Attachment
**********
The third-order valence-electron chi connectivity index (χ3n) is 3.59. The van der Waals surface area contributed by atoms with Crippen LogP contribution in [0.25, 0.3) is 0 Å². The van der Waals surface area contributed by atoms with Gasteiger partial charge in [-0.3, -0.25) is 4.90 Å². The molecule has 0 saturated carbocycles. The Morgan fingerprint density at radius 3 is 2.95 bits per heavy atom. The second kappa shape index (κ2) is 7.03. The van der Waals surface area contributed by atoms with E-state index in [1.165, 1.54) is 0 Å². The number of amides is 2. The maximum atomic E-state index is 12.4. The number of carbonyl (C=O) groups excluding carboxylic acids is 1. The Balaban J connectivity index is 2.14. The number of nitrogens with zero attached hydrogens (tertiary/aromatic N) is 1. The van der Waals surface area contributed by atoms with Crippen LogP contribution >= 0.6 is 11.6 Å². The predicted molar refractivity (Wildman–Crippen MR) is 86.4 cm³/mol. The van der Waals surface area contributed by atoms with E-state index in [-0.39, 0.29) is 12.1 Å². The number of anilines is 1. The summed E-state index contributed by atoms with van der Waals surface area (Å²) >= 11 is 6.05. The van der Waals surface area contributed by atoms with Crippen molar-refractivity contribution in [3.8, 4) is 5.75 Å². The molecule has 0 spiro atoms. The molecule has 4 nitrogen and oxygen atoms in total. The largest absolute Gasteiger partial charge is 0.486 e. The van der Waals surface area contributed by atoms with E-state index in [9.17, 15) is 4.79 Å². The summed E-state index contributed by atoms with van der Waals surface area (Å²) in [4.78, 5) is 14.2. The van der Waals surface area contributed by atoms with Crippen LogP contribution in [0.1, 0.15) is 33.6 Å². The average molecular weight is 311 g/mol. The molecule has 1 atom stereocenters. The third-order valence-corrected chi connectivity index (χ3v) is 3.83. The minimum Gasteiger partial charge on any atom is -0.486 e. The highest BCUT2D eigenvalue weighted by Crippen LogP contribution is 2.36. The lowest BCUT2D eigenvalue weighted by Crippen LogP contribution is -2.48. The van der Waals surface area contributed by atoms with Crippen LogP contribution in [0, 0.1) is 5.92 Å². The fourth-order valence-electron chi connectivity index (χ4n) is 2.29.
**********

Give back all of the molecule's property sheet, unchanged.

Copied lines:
The third-order valence-electron chi connectivity index (χ3n) is 3.59. The van der Waals surface area contributed by atoms with Crippen LogP contribution in [0.25, 0.3) is 0 Å². The van der Waals surface area contributed by atoms with Gasteiger partial charge in [-0.3, -0.25) is 4.90 Å². The molecule has 0 saturated carbocycles. The Morgan fingerprint density at radius 3 is 2.95 bits per heavy atom. The second kappa shape index (κ2) is 7.03. The van der Waals surface area contributed by atoms with E-state index in [1.165, 1.54) is 0 Å². The number of amides is 2. The maximum atomic E-state index is 12.4. The number of carbonyl (C=O) groups excluding carboxylic acids is 1. The Balaban J connectivity index is 2.14. The number of nitrogens with zero attached hydrogens (tertiary/aromatic N) is 1. The van der Waals surface area contributed by atoms with Crippen LogP contribution >= 0.6 is 11.6 Å². The predicted molar refractivity (Wildman–Crippen MR) is 86.4 cm³/mol. The van der Waals surface area contributed by atoms with E-state index in [-0.39, 0.29) is 12.1 Å². The number of anilines is 1. The summed E-state index contributed by atoms with van der Waals surface area (Å²) >= 11 is 6.05. The van der Waals surface area contributed by atoms with Crippen molar-refractivity contribution in [3.8, 4) is 5.75 Å². The molecule has 0 spiro atoms. The molecule has 4 nitrogen and oxygen atoms in total. The largest absolute Gasteiger partial charge is 0.486 e. The van der Waals surface area contributed by atoms with E-state index in [9.17, 15) is 4.79 Å². The summed E-state index contributed by atoms with van der Waals surface area (Å²) in [4.78, 5) is 14.2. The van der Waals surface area contributed by atoms with Crippen LogP contribution in [0.1, 0.15) is 33.6 Å². The average molecular weight is 311 g/mol. The molecule has 1 atom stereocenters. The third-order valence-corrected chi connectivity index (χ3v) is 3.83. The minimum Gasteiger partial charge on any atom is -0.486 e. The highest BCUT2D eigenvalue weighted by Crippen LogP contribution is 2.36. The lowest BCUT2D eigenvalue weighted by Crippen LogP contribution is -2.48. The van der Waals surface area contributed by atoms with Crippen LogP contribution in [0, 0.1) is 5.92 Å². The fourth-order valence-electron chi connectivity index (χ4n) is 2.29.